And Britain is in not much a healthier position than Greece or Portugal. As one commentator put it, “Gilts (government debt) are resting on a bed of nitroglycerine.” If ‘the markets’ refuse to buy gilts outright or demand a higher rate of interest the government could end up paying more and more on the public debt.

If debts spiral then so do interest payments, as the Greek people have discovered to their cost. If Britain’s public debt soars to 75% of GDP then we will be paying £30bn or 2% of national income just as interest payments, before paying off a penny of the actual debts. The debt burden would become insupportable, and it is all imposed on the common people.

The recent meeting of the G20 confirmed that all the main capitalist powers are determined on austerity measures in order to placate the markets. Under capitalism markets rule, not elected governments. The only way to forestall a financial crisis, we are told, is to cut back on government debt.. The crisis of capitalism, that began as a banking crisis in 2007-8 now manifests itself as a crisis of government finance and as a sovereign debt crisis.

None the less many economists have their doubts as to the wisdom of slashing state spending now. The British government is on a tightrope. Austerity, intended to cut the government deficit, will slow the recovery and could force it to stall. Capitalist nations intend to cut and grow by exporting. But if all countries cut, where are the export markets that will fuel growth to come from?

As the Tory-led National government found in the 1930s, and Thatcher in the 1980s, cutting government spending in a recession can lead to a downward spiral of output, putting still more cuts on the agenda and leading to economic stagnation.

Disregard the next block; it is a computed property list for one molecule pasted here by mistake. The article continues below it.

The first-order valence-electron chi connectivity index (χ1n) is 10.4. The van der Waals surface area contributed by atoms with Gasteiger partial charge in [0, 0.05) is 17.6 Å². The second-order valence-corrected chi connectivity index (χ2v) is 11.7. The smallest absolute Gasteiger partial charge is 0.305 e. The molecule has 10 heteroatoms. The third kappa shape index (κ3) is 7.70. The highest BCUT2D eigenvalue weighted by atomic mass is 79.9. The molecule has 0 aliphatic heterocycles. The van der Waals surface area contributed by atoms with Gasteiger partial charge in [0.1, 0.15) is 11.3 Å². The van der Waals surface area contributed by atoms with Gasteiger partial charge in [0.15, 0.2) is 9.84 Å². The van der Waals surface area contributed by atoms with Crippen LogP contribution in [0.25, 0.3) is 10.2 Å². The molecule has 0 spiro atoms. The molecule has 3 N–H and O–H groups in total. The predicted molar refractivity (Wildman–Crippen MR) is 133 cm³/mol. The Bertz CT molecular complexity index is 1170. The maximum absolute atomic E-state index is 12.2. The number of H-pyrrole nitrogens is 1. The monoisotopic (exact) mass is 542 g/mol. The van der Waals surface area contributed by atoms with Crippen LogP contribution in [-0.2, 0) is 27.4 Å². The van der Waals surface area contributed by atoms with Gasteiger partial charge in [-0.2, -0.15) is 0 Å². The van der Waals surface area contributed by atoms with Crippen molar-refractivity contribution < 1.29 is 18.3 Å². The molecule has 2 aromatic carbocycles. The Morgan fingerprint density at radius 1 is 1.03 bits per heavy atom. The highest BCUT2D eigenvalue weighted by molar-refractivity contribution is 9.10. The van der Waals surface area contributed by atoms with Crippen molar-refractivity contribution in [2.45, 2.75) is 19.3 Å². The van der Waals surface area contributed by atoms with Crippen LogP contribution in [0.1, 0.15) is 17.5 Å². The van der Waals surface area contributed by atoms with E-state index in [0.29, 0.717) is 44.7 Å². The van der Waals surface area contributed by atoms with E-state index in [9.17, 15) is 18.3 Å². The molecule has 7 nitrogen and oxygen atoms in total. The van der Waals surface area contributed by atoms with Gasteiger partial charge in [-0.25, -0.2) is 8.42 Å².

We have been here before. After the Second World War Britain was virtually bankrupt. The national debt was more than twice annual output at the time. But all the conditions existed for a huge boom in capitalism existed (See Ted Grant – Will there be a slump? ). The economy grew and the debt shrank, with a little help from inflation. At present the world capitalist economy seems to be in recovery, though the situation is fragile and could go into reverse as a result of government austerity But the recovery is very slow and seems unlikely to return us to full employment any time in the near future. Therefore the debts will overhang the economy for as far ahead as the eye can see and could be the source of the next economic downturn. As Marx said, under capitalism “the only part of the so-called national wealth that actually enters into the possession of the modern nation is – the national debt.”

There is an alternative. What is happening is madness, but it is the logic of capitalism. Capitalism means production for profit, not human need. For workers who just want a job that pays the bills and the protection of a decent level of public services it is insane that our public facilities are being destroyed because ‘we can’t afford it’ while human and material resources lie unused. A planned socialist economy would provide full employment, rising living standards for all and a much more comprehensive provision of public services. A huge movement against the cuts needs to be built now, and the firm basis of a socialist programme adopted as the alternative by the labour movement.

Source: Socialist Appeal (Britain)